Subclass-Aware Decoding of Word-Evoked Auditory Event-Related Potential Data

Brain-computer interface (BCI) protocols, which make use of an event-related potential protocol typically provide different external stimuli to users and record, if one of these stimuli was perceived as an attended target stimulus, while the other stimuli should have been ignored as so-called non-target stimuli. The machine learning methods used for classifiying target- from non-target ERP responses of the recorded brain signals like EEG have to solve a two-class problem, and most model classes indeed assume a Gaussian distribution of ERP features for both, the target and non-target class of stimuli. Depending on the experimental protocol, however, the non-target class is usually made up from multiple sub-classes while the target class indeed is homogeneous. An example from BCI-based spelling protocol, assuming sequential highlighting of single symbols: the non-target class of a letter selection step consists of all possible letters to choose from (via a graphical user interface) which currently are ignored, i.e. not selected, while the target class consists of a single symbol only.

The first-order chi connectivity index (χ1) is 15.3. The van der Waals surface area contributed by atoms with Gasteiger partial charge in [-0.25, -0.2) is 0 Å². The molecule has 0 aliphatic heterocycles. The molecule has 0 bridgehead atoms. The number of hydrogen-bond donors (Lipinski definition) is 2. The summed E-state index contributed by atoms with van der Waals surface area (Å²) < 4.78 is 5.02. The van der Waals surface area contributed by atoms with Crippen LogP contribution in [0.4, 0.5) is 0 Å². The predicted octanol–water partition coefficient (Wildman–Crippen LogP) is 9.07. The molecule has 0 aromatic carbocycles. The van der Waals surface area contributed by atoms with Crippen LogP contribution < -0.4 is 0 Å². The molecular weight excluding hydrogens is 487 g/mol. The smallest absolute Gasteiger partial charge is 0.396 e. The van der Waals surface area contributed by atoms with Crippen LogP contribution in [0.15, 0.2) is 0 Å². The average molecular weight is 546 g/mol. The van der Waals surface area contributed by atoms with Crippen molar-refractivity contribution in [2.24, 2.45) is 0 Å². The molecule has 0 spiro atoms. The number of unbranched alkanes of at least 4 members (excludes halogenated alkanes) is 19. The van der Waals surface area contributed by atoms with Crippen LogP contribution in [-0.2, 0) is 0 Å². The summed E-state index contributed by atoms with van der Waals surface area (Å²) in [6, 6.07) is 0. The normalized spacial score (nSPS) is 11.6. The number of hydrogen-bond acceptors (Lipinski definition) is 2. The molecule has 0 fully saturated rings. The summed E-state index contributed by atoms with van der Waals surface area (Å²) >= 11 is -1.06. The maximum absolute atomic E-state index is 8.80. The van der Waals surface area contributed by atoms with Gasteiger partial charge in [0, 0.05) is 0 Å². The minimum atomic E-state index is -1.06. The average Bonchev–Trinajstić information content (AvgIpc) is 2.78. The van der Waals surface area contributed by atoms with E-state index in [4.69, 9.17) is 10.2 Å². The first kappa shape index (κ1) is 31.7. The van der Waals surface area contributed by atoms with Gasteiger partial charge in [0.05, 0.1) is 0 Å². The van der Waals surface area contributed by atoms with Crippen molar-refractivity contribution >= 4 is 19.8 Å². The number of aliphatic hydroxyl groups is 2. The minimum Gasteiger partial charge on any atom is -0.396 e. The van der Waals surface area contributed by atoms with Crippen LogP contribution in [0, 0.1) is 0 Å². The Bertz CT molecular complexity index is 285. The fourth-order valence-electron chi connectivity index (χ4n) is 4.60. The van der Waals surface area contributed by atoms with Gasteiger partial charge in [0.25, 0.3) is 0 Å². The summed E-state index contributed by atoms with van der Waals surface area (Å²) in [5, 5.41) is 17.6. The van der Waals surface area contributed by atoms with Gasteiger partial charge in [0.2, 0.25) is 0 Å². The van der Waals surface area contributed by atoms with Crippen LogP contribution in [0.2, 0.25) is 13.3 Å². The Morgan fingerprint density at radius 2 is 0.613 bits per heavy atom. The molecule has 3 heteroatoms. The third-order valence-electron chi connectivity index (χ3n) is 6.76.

For specifically heterogeneous visual ERP dataset, the benefit of treating subclasses explicitly has been shown [1]. It is unclear, however, if also auditory ERP protocols like the one used for the rehabilitation training of stroke patients with aphasia [2] could benefit from this.

[1] Kolkhorst et al., 2020. A Robust Screen-Free Brain-Computer Interface for Robotic Object Selection. Frontiers in Robotics and AI, Vol. 7.


This thesis investigates subclass-aware decoding of word-evoked auditory event-related potential data, with the goal to provide a more efficient classification approach for future patients with aphasia who train with the BCI-based rehabilitation system.

[2] Sosulski, J., & Tangermann, M. (2022). Introducing block-Toeplitz covariance matrices to remaster linear discriminant analysis for event-related potential brain–computer interfaces. Journal of Neural Engineering, 19(6), 066001.

Skills required

  • Machine learning
  • Very strong mathematical background and intuition
  • Good programming skills in Python (familiarity with numpy, sklearn, MNE)
  • Experience in ERP data analysis (e.g., from BKI323 course)
Michael Tangermann
Michael Tangermann
Associate Professor